The U.S. Senate Tuesday passed its version of President Barack Obama's stimulus package, setting the stage for lawmakers to iron out the details and resolve the differences in two congressional bill's healthcare IT provisions.
A joint House-Senate conference committee will now meet to resolve the discrepancies, which include different funding levels to accelerate adoption of healthcare IT, as well as different language in the IT policy and health information privacy provisions. In the Senate bill, overall healthcare IT spending is approximately $19 billion, compared with $20 billion in the House bill, according to CQ Today.
The Senate bill also grants $3 billion in discretionary funds for the Office of the National Coordinator for Health IT (ONCHIT) to disseminate grants and loans to increase healthcare IT adoption. The House version sets aside $2 billion for discretionary funding, primarily targeting community health centers, and community hospitals and physician practices, especially within rural areas.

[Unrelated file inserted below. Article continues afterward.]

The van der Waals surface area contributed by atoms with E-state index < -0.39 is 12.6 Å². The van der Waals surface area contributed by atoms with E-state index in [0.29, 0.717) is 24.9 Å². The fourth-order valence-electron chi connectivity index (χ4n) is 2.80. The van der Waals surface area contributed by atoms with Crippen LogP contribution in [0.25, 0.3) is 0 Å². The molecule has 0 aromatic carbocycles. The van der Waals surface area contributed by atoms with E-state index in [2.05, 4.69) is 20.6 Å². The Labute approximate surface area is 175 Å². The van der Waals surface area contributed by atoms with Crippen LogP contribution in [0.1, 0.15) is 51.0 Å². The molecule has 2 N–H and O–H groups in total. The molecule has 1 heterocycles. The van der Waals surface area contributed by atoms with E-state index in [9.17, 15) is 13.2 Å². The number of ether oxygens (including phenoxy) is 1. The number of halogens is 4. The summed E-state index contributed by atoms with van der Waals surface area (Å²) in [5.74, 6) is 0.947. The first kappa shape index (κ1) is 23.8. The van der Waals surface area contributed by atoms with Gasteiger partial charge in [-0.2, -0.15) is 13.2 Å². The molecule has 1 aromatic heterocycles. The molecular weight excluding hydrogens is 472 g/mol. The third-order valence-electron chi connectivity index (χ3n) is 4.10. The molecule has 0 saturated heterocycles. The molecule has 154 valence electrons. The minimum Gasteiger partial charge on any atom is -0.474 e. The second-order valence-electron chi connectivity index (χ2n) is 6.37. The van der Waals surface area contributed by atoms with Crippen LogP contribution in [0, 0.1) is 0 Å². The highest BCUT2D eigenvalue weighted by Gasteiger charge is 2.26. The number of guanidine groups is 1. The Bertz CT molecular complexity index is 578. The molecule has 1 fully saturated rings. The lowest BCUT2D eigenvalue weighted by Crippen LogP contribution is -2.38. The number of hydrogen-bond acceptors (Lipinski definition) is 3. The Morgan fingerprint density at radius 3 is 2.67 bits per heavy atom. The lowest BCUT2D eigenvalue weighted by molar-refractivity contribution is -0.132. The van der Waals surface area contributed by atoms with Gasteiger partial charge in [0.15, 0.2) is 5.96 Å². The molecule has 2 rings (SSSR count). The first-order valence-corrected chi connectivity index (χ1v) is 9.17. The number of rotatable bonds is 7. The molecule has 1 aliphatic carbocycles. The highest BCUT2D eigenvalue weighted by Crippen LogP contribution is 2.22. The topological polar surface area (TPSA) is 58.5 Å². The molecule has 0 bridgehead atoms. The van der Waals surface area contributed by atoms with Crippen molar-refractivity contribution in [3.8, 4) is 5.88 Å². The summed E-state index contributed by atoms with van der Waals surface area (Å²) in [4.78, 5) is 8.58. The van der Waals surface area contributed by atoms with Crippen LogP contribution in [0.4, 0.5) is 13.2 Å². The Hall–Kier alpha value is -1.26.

However, the Senate version would have a $1.5 million cap on the amount that critical-access hospitals could receive to purchase healthcare IT, CQ Today reported.
Additionally, lawmakers will work on the privacy provisions within the healthcare IT allotment. For instance, the Senate bill would do less than the House bill to limit sales of patient information and the sending of fundraising solicitations to patients without their permission. The Senate version would also give the Department of Health and Human Services (HHS) more latitude to issue rules about accounting for disclosures of patient information, reported Government Health IT.